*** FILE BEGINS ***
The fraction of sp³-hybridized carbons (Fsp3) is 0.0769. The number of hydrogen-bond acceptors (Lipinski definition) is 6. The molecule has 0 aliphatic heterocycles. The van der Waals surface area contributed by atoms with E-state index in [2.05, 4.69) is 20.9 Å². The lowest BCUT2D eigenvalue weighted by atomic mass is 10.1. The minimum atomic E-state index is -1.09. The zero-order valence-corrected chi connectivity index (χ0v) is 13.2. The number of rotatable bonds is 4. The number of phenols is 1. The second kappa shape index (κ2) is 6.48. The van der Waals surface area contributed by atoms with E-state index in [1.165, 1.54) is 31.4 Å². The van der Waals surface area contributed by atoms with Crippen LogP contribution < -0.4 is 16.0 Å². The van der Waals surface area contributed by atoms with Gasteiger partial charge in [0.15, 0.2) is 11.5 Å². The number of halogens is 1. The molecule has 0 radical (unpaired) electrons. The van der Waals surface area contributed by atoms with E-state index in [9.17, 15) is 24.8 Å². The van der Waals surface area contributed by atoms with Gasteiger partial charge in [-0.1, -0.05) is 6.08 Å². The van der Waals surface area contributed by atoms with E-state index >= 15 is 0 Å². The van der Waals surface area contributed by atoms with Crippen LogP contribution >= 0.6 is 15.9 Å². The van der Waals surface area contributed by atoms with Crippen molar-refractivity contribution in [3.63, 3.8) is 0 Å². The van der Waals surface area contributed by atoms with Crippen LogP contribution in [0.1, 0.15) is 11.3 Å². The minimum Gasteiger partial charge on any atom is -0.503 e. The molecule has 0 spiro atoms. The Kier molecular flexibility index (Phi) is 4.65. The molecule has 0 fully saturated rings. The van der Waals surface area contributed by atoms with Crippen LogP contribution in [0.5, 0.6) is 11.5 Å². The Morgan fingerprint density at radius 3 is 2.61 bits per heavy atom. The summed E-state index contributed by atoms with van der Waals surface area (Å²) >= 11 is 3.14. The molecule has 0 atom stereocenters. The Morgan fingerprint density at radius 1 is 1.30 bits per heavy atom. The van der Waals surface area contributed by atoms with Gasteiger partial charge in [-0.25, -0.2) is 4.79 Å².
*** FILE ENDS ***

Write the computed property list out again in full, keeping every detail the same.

The fraction of sp³-hybridized carbons (Fsp3) is 0.0769. The number of hydrogen-bond acceptors (Lipinski definition) is 6. The molecule has 0 aliphatic heterocycles. The van der Waals surface area contributed by atoms with E-state index in [2.05, 4.69) is 20.9 Å². The lowest BCUT2D eigenvalue weighted by atomic mass is 10.1. The minimum atomic E-state index is -1.09. The zero-order valence-corrected chi connectivity index (χ0v) is 13.2. The number of rotatable bonds is 4. The number of phenols is 1. The second kappa shape index (κ2) is 6.48. The van der Waals surface area contributed by atoms with E-state index in [1.165, 1.54) is 31.4 Å². The van der Waals surface area contributed by atoms with Crippen LogP contribution < -0.4 is 16.0 Å². The van der Waals surface area contributed by atoms with Gasteiger partial charge in [0.15, 0.2) is 11.5 Å². The number of halogens is 1. The molecule has 0 radical (unpaired) electrons. The van der Waals surface area contributed by atoms with E-state index in [9.17, 15) is 24.8 Å². The van der Waals surface area contributed by atoms with Gasteiger partial charge in [-0.1, -0.05) is 6.08 Å². The van der Waals surface area contributed by atoms with E-state index >= 15 is 0 Å². The van der Waals surface area contributed by atoms with Crippen LogP contribution >= 0.6 is 15.9 Å². The van der Waals surface area contributed by atoms with Crippen molar-refractivity contribution in [3.63, 3.8) is 0 Å². The van der Waals surface area contributed by atoms with Crippen LogP contribution in [0.1, 0.15) is 11.3 Å². The minimum Gasteiger partial charge on any atom is -0.503 e. The molecule has 0 spiro atoms. The Kier molecular flexibility index (Phi) is 4.65. The molecule has 0 fully saturated rings. The van der Waals surface area contributed by atoms with Crippen LogP contribution in [0.5, 0.6) is 11.5 Å². The Morgan fingerprint density at radius 3 is 2.61 bits per heavy atom. The summed E-state index contributed by atoms with van der Waals surface area (Å²) >= 11 is 3.14. The molecule has 0 atom stereocenters. The Morgan fingerprint density at radius 1 is 1.30 bits per heavy atom. The van der Waals surface area contributed by atoms with Gasteiger partial charge in [-0.25, -0.2) is 4.79 Å².